• BGSU librarians have created a LibGuide for students on the subject of information literacy that is a self-paced, self-study instrument. When students complete their review of the information, there is a brief quiz they can take to measure their comprehension. LibGuide: http://libguides.bgsu.edu/bgsu1000informationliteracy
• Kurland, Dan. “How Language Really Works: The Fundamentals of Critical Reading and Effective Writing.” http://www.criticalreading.com/ This website contains a wealth of information about critical reading, one of the most important skills that helps to develop students’ learning dispositions, including subsections on the steps to critical reading, the principles of critical reading, and the relationship between critical reading and critical thinking.
T&L Guide: http://www.bgsu.edu/downloads/provost/file108263.pdf
• Pintrich, Paul. R. “Understanding Self-Regulated Learning.” New Directions for Teaching and Learning, 63 (1995). Pintrich outlines the characteristics of self-regulated learners: students who are able to set and achieve learning goals, control their emotions and environment, monitor their cognitive behavior, and ask for help when appropriate. Educators can help students become more self-regulated by modeling the behaviors and by developing classroom tasks that require self-regulation.
• Scholes, Robert. “The Transition to College Reading.” Pedagogy: Critical Approaches to Teaching Literature, Language, Composition, and Culture. 2:2 (2002). In this article, literary critic and theorist Robert Scholes says that American colleges and universities have “a reading problem of massive dimensions” and proposes that educators teach critical reading through the use of texts that challenge students’ reading and thinking skills, as well as their unexamined assumptions.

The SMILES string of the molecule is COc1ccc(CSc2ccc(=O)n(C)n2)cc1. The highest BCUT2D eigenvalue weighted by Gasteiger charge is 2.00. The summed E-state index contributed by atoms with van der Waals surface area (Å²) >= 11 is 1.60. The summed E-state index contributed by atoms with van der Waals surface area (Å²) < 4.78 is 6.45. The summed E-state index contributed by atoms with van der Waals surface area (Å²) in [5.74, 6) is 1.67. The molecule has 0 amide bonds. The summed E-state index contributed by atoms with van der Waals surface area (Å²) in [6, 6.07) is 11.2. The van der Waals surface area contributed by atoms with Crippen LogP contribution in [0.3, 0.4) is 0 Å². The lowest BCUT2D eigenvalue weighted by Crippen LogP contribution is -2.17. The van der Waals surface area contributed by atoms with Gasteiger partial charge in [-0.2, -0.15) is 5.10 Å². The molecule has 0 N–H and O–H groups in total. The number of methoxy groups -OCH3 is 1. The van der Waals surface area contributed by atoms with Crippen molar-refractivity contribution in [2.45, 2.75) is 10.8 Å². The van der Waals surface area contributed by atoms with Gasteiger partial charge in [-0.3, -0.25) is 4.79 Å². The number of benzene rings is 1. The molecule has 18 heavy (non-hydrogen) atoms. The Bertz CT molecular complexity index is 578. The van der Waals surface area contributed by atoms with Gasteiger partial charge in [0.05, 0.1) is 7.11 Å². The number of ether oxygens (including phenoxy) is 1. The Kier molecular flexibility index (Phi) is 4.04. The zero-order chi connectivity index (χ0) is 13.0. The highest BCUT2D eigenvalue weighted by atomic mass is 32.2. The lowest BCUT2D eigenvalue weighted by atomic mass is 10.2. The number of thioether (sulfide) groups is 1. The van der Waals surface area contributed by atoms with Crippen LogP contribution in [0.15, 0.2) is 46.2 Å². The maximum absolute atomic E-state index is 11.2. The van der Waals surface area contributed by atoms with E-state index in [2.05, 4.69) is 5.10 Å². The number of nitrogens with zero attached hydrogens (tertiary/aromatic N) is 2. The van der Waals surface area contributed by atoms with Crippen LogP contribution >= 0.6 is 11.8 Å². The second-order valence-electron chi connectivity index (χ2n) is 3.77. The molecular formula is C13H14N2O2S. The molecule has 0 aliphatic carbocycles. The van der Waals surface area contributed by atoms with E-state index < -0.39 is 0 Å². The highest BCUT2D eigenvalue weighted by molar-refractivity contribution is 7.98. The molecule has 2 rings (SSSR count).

• Vallée, Manuel. “Teaching Critical Reading: Reading in the Social Sciences.” http://gsi.berkeley.edu/teachingguide/reading/social-sciences.html. This teaching guide for graduate student instructors at University of California at Berkeley, while targeted specifically to the social sciences, provides a clear four-step model for teaching critical reading to students that is applicable across many disciplines.
Cultivate their understanding of academic integrity
Students may not understand precisely what plagiarism is and may need specific assistance to learn to avoid the many pitfalls that lay in wait for them, especially online. It is important that educators like you⎯and especially those who have first-year students⎯teach students both what plagiarism is and what the consequences of plagiarism are. It is also important to design assignments that make it difficult to plagiarize.
Explore these resources for ideas on helping students understand and avoid plagiarism:
• “Plagiarism: Defining, Detecting, Preventing.” Bowling Green State University Libraries. http://www.bgsu.edu/colleges/library/assistance/page41070.html